Herman Melville

(1 August 1819 – 28 September 1891 / New York City, New York)

Herman Melville Quotes

  • ''In this world of lies, Truth is forced to fly like a scared white doe in the woodlands; and only by cunning glimpses will she reveal herself.''
    Herman Melville (1819-1891), U.S. author. "Hawthorne and His Mosses" (1850), The Piazza Tales and Other Prose Pieces 1839-1860, The Writings of Herman Melville, vol. 9, eds. Harrison Hayford, Alma A. MacDougall, and G. Thomas Tanselle (1987).
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  • ''Dissenters only assent to more than we.''
    Herman Melville (1819-1891), U.S. author. Mardi (1849), ch. 97, The Writings of Herman Melville, vol. 3, eds. Harrison Hayford, Hershel Parker, and G. Thomas Tanselle (1970).
  • ''He who has never failed somewhere, that man can not be great. Failure is the true test of greatness. And if it be said, that continual success is a proof that a man wisely knows his powers,—it is only to be added, that, in that case, he knows them to be small.''
    Herman Melville (1819-1891), U.S. author. "Hawthorne and His Mosses" (1850), The Piazza Tales and Other Prose Pieces 1839-1860, The Writings of Herman Melville, vol. 9, eds. Harrison Hayford, Alma A. MacDougall, and G. Thomas Tanselle (1987).
  • ''The consciousness of being deemed dead, is next to the presumable unpleasantness of being so in reality. One feels like his own ghost unlawfully tenanting a defunct carcass.''
    Herman Melville (1819-1891), U.S. author. Mardi: And a Voyage Thither, ch. 9 (1849). On being lost at sea.
  • ''Toil is man's allotment; toil of brain, or toil of hands, or a grief that's more than either, the grief and sin of idleness.''
    Herman Melville (1819-1891), U.S. author. Mardi: and a Voyage Thither, ch. 63 (1849).
  • ''That greatest real miracle of all religions, the Sermon on the Mount.''
    Herman Melville (1819-1891), U.S. author. Pierre (1852), bk. XIV, The Writings of Herman Melville, vol. 7, eds. Harrison Hayford, Hershel Parker, and G. Thomas Tanselle (1971).
  • ''For whatever is truly wondrous and fearful in man, never yet was put into words or books.''
    Herman Melville (1819-1891), U.S. author. Moby-Dick, ch. 110 (1851).
  • ''Any appellative at all savouring of arbitrary rank is unsuitable to a man of liberal and catholic mind.''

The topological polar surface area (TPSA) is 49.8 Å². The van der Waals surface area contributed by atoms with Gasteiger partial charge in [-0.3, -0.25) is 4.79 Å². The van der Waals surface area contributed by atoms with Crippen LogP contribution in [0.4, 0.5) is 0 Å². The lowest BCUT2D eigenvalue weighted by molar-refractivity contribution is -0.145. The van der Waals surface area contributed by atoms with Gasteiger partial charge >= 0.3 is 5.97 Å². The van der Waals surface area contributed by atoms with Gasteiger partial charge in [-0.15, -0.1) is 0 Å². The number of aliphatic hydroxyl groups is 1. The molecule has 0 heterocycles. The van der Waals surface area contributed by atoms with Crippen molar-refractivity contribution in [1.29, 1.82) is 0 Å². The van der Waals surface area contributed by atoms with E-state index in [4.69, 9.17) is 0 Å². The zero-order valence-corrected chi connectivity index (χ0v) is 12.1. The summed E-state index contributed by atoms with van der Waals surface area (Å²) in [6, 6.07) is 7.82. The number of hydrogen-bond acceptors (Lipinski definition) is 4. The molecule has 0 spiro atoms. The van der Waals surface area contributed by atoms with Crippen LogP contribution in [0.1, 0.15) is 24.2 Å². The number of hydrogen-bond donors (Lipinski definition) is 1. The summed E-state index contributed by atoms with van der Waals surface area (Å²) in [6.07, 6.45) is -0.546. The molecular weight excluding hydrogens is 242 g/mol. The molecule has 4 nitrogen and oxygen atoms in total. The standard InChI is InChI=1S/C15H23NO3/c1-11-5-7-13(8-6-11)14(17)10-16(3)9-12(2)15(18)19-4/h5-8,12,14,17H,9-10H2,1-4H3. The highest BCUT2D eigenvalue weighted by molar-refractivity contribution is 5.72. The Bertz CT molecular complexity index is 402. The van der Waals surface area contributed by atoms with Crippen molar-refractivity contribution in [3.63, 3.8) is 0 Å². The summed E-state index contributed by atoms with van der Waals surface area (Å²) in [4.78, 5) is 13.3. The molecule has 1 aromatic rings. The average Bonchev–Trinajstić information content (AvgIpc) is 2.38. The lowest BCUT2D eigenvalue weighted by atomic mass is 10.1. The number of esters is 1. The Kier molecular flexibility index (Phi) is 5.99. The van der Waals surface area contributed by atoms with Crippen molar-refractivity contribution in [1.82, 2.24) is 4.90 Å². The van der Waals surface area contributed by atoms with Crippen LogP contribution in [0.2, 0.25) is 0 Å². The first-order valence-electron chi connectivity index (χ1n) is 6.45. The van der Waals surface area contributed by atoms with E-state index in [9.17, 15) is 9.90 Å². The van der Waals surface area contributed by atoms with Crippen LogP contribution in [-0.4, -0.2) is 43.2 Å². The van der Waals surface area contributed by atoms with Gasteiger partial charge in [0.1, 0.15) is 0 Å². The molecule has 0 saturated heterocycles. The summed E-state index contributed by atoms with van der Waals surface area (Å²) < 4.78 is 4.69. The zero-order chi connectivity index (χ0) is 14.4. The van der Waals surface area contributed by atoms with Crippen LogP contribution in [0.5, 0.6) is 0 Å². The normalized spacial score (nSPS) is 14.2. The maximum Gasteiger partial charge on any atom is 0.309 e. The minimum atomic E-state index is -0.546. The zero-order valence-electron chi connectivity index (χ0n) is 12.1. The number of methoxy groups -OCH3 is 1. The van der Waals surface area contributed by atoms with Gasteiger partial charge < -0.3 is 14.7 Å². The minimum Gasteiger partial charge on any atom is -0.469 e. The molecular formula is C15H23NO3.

Herman Melville (1819-1891), U.S. author. "The Marquis de Grandvin" (posthumous), p. 348, Billy Budd and Other Prose Pieces, The Works of Herman Melville, vol. 13, ed. Raymond M. Weaver (1924).
  • ''It is hard to be finite upon an infinite subject, and all subjects are infinite.''
    Herman Melville (1819-1891), U.S. author. "Hawthorne and His Mosses" (1850), The Piazza Tales and Other Prose Pieces 1839-1860, The Writings of Herman Melville, vol. 9, eds. Harrison Hayford, Alma A. MacDougall, and G. Thomas Tanselle (1987).
  • ''Warmest climes but nurse the cruelest fangs: the tiger of Bengal crouches in spiced groves of ceaseless verdure. Skies the most effulgent but basket the deadliest thunders: gorgeous Cuba knows tornadoes that never swept tame northern lands.''
    Herman Melville (1819-1891), U.S. author. Moby-Dick, ch. 119 (1851).

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Best Poem of Herman Melville

Art

In placid hours well-pleased we dream
Of many a brave unbodied scheme.
But form to lend, pulsed life create,
What unlike things must meet and mate:
A flame to melt--a wind to freeze;
Sad patience--joyous energies;
Humility--yet pride and scorn;
Instinct and study; love and hate;
Audacity--reverence. These must mate,
And fuse with Jacob's mystic heart,
To wrestle with the angel--Art.

Read the full of Art

The Mound By The Lake

The grass shall never forget this grave.
When homeward footing it in the sun
After the weary ride by rail,
The stripling soldiers passed her door,
Wounded perchance, or wan and pale,
She left her household work undone -
Duly the wayside table spread,
With evergreens shaded, to regale
Each travel-spent and grateful one.

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